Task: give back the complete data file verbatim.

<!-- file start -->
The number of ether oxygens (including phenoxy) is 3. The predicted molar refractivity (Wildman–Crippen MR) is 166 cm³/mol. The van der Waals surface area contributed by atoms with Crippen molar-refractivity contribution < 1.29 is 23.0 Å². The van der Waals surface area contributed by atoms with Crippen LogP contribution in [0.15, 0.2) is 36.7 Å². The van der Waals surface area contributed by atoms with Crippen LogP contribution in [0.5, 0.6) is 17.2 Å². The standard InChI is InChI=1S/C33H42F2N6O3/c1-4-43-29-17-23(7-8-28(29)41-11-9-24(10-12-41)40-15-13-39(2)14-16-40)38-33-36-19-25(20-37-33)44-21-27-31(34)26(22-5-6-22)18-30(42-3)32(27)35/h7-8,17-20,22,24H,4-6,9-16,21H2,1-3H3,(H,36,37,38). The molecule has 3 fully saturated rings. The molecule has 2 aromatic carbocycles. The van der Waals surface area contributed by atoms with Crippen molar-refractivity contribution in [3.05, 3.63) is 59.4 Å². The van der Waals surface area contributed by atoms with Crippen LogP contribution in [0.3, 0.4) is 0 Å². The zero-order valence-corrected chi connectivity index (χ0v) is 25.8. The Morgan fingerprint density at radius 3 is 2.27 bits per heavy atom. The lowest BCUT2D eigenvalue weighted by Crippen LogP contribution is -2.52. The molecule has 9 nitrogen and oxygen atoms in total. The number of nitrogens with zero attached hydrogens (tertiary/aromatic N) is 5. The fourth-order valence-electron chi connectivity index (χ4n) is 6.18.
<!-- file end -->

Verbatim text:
The number of ether oxygens (including phenoxy) is 3. The predicted molar refractivity (Wildman–Crippen MR) is 166 cm³/mol. The van der Waals surface area contributed by atoms with Crippen molar-refractivity contribution < 1.29 is 23.0 Å². The van der Waals surface area contributed by atoms with Crippen LogP contribution in [0.15, 0.2) is 36.7 Å². The van der Waals surface area contributed by atoms with Crippen LogP contribution in [0.5, 0.6) is 17.2 Å². The standard InChI is InChI=1S/C33H42F2N6O3/c1-4-43-29-17-23(7-8-28(29)41-11-9-24(10-12-41)40-15-13-39(2)14-16-40)38-33-36-19-25(20-37-33)44-21-27-31(34)26(22-5-6-22)18-30(42-3)32(27)35/h7-8,17-20,22,24H,4-6,9-16,21H2,1-3H3,(H,36,37,38). The molecule has 3 fully saturated rings. The molecule has 2 aromatic carbocycles. The van der Waals surface area contributed by atoms with Crippen molar-refractivity contribution in [3.05, 3.63) is 59.4 Å². The van der Waals surface area contributed by atoms with Crippen LogP contribution in [0.3, 0.4) is 0 Å². The zero-order valence-corrected chi connectivity index (χ0v) is 25.8. The Morgan fingerprint density at radius 3 is 2.27 bits per heavy atom. The lowest BCUT2D eigenvalue weighted by Crippen LogP contribution is -2.52. The molecule has 9 nitrogen and oxygen atoms in total. The number of nitrogens with zero attached hydrogens (tertiary/aromatic N) is 5. The fourth-order valence-electron chi connectivity index (χ4n) is 6.18.